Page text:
Hendrick Dominance Continues at The Monster Mile
Photo by Wesley Daniel / TheRacingExperts.Com
Jimmie Johnson's 2012 Coca Cola 600 paint scheme. Johnson has had an average finish of 10.6 this season.
By Dominic Aragon
The NASCAR Sprint Cup Series’ first of two stops at Dover International Raceway proved to be an eventful one.
FOX closed their chapter on 2012 coverage until the Budweiser Shootout next season, while lead pit reporter Dick Bergerren closed the chapter on a career that has lasted over 40 years in this industry.
Trouble started early in the 400 mile race, as Tony Stewart and Landon Cassill tangled on lap nine, setting off a thirteen car demolition derby behind them. Cassill would finish 38th, while Stewart would go on to finish the race in 25th, over 65 laps down. The thirteen car wreck would be the biggest wreck of the season, putting the race under a red flag condition for about 20 minutes.
Jimmie Johnson led the most laps on Sunday and cruised to victory, scoring his second win of the season. Johnson’s 57th career win extends Hendrick Motorsports’ winning streak to five races, including the Sprint Showdown and Sprint All Star Race.
Fan favorite Dale Earnhardt Jr. led one lap en route to a 4th place finish. Earnhardt Jr. is the first driver to score double digit top-10 finishes in 2012. He also continues the streak of completing every lap this season, the only driver to do so, expanding his personal total to fourteen races.
Jeff Gordon, who started 14th, showed muscle on short and long runs, leading 60 laps throughout the day. A loose wheel shortly after a restart had the No. 24 team come down pit road to acquire four new tires. His off-sequence strategy did not pay off, as he was 21st, one lap down when a debris caution was thrown. Although he was able to finish on the lead lap, Gordon finished 13th.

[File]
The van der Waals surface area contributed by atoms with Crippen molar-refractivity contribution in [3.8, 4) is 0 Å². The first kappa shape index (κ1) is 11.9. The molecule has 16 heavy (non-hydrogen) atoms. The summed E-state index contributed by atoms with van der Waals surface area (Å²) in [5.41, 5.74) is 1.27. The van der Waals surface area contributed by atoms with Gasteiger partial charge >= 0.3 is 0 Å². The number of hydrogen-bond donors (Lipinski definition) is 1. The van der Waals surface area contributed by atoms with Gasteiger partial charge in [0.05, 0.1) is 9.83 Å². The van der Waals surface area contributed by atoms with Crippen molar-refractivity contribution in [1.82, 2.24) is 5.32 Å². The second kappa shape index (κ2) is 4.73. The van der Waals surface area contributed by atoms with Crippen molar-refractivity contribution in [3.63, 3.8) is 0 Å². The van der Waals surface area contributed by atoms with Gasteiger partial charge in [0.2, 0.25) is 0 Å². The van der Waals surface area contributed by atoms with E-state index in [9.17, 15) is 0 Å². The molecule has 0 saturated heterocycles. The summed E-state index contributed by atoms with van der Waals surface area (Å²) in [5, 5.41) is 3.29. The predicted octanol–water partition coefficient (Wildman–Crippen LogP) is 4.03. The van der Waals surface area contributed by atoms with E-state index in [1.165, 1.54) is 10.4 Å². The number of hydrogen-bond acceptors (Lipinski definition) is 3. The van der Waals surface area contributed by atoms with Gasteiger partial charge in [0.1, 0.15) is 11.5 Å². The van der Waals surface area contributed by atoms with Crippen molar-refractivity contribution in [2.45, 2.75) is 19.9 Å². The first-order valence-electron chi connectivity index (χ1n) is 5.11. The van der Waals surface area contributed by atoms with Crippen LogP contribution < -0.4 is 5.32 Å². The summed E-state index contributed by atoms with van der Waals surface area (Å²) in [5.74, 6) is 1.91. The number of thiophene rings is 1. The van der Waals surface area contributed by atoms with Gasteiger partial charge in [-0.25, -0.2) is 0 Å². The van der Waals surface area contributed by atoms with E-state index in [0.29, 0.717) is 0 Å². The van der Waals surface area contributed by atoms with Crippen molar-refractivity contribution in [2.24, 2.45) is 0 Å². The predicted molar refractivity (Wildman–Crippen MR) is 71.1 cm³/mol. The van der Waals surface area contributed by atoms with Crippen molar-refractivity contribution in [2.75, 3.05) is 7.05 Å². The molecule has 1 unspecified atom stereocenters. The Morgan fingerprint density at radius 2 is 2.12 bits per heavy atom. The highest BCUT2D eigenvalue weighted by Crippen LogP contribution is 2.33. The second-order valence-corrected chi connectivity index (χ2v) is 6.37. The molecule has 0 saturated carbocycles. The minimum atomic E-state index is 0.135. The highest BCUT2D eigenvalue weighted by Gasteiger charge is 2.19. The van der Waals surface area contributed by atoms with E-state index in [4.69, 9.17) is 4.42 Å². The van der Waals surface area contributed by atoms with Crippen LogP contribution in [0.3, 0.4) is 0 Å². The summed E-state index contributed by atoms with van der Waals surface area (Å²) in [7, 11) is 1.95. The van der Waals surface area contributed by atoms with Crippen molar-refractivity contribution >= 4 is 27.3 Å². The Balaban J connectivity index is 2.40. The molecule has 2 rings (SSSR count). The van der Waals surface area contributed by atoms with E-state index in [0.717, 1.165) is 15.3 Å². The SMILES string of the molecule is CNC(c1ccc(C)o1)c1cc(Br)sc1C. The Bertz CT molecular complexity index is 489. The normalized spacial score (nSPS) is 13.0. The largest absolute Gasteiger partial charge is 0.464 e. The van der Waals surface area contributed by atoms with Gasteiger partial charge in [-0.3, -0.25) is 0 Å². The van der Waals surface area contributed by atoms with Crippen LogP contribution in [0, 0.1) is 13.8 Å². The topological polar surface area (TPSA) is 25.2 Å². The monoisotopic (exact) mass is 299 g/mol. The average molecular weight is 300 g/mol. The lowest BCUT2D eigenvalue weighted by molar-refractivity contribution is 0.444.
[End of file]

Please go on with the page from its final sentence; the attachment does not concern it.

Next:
“We had the best car, we had the car to win the race,” said four time champion Jeff Gordon. “It’s unfortunate we put ourselves in that position, and we paid the price. We still had a shot at winning this race and it was going to possibly work out in our favor. I think we should’ve won this race … [I’m] proud of all these guys on the DuPont Chevrolet, but I’m just tired of these same old things, something, one way or another just getting us when we have the best car out there.”
David Reutimann, Kurt Busch, and Jeff Burton were the drivers who would fall victim to engine woes throughout the race. “Normally, Dover’s not that hard on engines,” Larry McReynolds pointed out from the broadcast booth.
Busch is facing the possibility of yet another penalty within the next few days, after he said a profanity toward a member of the media. Busch spoke with NASCAR officials Sunday before the race, but Busch declined to comment on what was exchanged in the meeting.